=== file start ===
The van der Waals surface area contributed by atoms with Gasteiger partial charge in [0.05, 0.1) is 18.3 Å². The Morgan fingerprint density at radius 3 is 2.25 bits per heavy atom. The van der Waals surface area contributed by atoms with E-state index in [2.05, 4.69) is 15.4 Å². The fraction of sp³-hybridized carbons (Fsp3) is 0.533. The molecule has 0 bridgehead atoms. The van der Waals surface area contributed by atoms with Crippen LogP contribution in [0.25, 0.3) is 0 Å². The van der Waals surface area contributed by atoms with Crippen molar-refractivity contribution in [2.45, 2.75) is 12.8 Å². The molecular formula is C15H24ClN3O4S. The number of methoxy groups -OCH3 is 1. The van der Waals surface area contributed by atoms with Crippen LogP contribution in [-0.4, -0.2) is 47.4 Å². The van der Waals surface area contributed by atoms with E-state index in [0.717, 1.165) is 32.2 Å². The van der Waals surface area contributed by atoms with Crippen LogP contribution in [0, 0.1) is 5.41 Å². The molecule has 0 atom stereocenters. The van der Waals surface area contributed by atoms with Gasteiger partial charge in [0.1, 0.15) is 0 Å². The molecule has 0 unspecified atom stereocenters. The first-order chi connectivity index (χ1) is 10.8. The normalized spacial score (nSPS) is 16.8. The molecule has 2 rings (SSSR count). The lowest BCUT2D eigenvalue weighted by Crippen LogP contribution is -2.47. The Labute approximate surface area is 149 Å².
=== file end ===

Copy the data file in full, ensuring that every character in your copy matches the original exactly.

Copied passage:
The van der Waals surface area contributed by atoms with Gasteiger partial charge in [0.05, 0.1) is 18.3 Å². The Morgan fingerprint density at radius 3 is 2.25 bits per heavy atom. The van der Waals surface area contributed by atoms with E-state index in [2.05, 4.69) is 15.4 Å². The fraction of sp³-hybridized carbons (Fsp3) is 0.533. The molecule has 0 bridgehead atoms. The van der Waals surface area contributed by atoms with Crippen LogP contribution in [0.25, 0.3) is 0 Å². The van der Waals surface area contributed by atoms with Crippen molar-refractivity contribution in [2.45, 2.75) is 12.8 Å². The molecular formula is C15H24ClN3O4S. The number of methoxy groups -OCH3 is 1. The van der Waals surface area contributed by atoms with Crippen LogP contribution in [-0.4, -0.2) is 47.4 Å². The van der Waals surface area contributed by atoms with E-state index in [0.717, 1.165) is 32.2 Å². The van der Waals surface area contributed by atoms with Crippen LogP contribution in [0, 0.1) is 5.41 Å². The molecule has 0 atom stereocenters. The van der Waals surface area contributed by atoms with Gasteiger partial charge in [0.1, 0.15) is 0 Å². The molecule has 0 unspecified atom stereocenters. The first-order chi connectivity index (χ1) is 10.8. The normalized spacial score (nSPS) is 16.8. The molecule has 2 rings (SSSR count). The lowest BCUT2D eigenvalue weighted by Crippen LogP contribution is -2.47. The Labute approximate surface area is 149 Å².